This picturesque spot features six non-powered campsites. The area was devastated by a forest fire in 1981; nearly 40 years later it is now an ideal spot to observe how nature replenishes the land. Relax by the small waterfall, launch your canoe in the gorge...

Enjoy great fishing, bison and bird watching, and take advantage of the services available in nearby historic Fort Providence, featuring visitor services, tours, fishing, groceries, a motel and restaurant. The campground is on the north bank of the Mackenzie River...

Located on Vale Island in Hay River, (follow the signs; it’s about 10 kilometres past the information centre), this park offers fantastic swimming on the sandy shores of Great Slave Lake, unique views of barges and fishing vessels plying the waters, and great...

For a pretty little hike through classic Northern shield-country, drive 45 kilometres east of Yellowknife to the Cameron Falls Trail. The path twists through evergreen forests, across boardwalks and over undulating outcrops until, 20 minutes later, you...

Perched on the banks of the Mackenzie, this placid, timber-shrouded campground is an ideal basecamp for fishing the big river and exploring the town of Fort Providence, three kilometres downstream. You’ll find powered campsites, potable water, showers, picnic tables,...

About 45 minutes by road east of Yellowknife, a short, scenic trail leads over the undulating outcrops to 17-metre Cameron Falls. Here, the Cameron River takes a tumble en route to Great Slave Lake. A bridge straddles the river, allowing picknickers to access...

So perfect it seems planned, this road-accessible cascade is just outside the little village of Kakisa. It occurs where the Kakisa River jumps off an ancient coral reef, forming a crescent-shaped, 17-metre-high curtain of spray.

Tuktut Nogait National Park Tuktut Nogait, meaning “young caribou,” is one of Canada’s least visited parks, protecting the calving grounds of the 68,000-strong Bluenose caribou herd near the shores of the Northwest Passage. Most visitors...

Nááts’ihch’oh, named for a sacred mountain in its midst, is our newest park. Tucked against the Yukon border, it guards the headwaters of both the Nahanni and the Natla/Keele river systems. Paddlers can traverse the South Nahanni’s “rock garden,” featuring 50km of...

For most of its length the broad Slave River plods over the boreal plains, sliding listlessly toward Great Slave Lake. But at the point where it hits the Northwest Territories border, it is suddenly stirred by the Canadian Shield and detonates into a maelstrom....

One of the most popular parks in the Northwest Territories, Twin Falls boasts a wealth of attractions. The park, 75 kilometres north of the Alberta border, stretches along the rim of Twin Falls Gorge, encompassing 32-metre-high Alexnadra Falls, where the Hay River...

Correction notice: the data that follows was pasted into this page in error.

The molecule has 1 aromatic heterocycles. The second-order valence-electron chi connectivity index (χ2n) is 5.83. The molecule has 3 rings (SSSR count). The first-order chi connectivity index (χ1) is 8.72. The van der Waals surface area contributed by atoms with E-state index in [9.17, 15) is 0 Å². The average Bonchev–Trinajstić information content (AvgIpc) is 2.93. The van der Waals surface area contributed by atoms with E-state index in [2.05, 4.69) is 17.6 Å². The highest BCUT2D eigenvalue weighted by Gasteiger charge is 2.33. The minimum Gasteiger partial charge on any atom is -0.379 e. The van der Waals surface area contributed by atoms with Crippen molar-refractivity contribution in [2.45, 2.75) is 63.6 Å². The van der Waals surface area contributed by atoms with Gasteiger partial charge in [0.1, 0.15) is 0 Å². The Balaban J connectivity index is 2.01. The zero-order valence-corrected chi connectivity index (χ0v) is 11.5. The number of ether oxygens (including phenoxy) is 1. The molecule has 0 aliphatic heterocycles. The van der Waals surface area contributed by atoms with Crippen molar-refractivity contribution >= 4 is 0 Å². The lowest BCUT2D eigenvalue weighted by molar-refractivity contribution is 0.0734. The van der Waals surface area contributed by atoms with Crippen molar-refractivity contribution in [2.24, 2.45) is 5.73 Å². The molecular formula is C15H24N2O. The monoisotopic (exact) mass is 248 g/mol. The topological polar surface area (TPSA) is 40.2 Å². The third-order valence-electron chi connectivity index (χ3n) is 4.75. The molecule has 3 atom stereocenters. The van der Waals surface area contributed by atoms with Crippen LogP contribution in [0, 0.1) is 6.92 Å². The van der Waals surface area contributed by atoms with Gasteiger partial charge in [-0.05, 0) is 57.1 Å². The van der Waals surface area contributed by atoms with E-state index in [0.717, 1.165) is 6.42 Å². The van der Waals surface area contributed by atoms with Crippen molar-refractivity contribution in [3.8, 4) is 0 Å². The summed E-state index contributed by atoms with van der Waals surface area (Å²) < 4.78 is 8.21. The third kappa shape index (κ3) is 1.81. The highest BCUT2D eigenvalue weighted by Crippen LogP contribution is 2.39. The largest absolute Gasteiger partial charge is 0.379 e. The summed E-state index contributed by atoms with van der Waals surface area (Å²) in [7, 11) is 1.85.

The Mackenzie River The Mackenzie River is the second longest river in North America, and its tributaries drain a fifth of Canada. The river rises in Great Slave Lake near Fort Providence and flows 1738 kilometres to the Mackenzie Delta and Arctic Ocean. ...

Rivers to the Arctic Historically, the Dene travelled up the Yellowknife River from Great Slave Lake and crossed the height of land near Snare Lake to the Coppermine River on the way to the Barrenlands. Sir John Franklin was saved from starvation by the Dene near...

The Ingraham Trail The Ingraham Trail stretches 70 kilometers east of Yellowknife threading together over a dozen lakes. There are picnic spots, hiking trails, campgrounds and boat launches all along the highway. It is terrific fishing, hiking, boating and...

East Arm Great Slave Lake's East Arm is a world class scenic and geological wonder. Spectacular cliffs drop 180 metres into the tenth largest lake in the world. The scenery is primeval, the result of glaciation in North America and of a clearly visible fault in the...

Enjoy a break from driving at this roadside park, offering washrooms, a kitchen shelter and a boat launch. Stop and rest on the picturesque shores of Great Slave Lake to take photos or simply to relax with a picnic. Be sure to look around you – the scenery...

Powder Point Day Use Area is located within Hidden Lake Territorial Park on the Ingraham Trail, a little more than 45 kilometres east of Yellowknife on the eastern arm of Prelude Lake. Powder Point offers access to both the the Lower Cameron River Canoe Route and...

The Dempster Highway serves as a boundary for this 8,800-hectare park, which includes two campgrounds (Vadzaih Van Tshik Campground and Gwich’in Territorial Campground), two day-use areas (Ehjuu NJik and Nihtak) and Tithegeh Chii Vitaii...

The closest thing to whitewater on the mighty Mackenzie River, this fast-flowing section occurs a few kilometres upstream from Fort Good Hope where the river is choked between 40-metre-high limestone cliffs.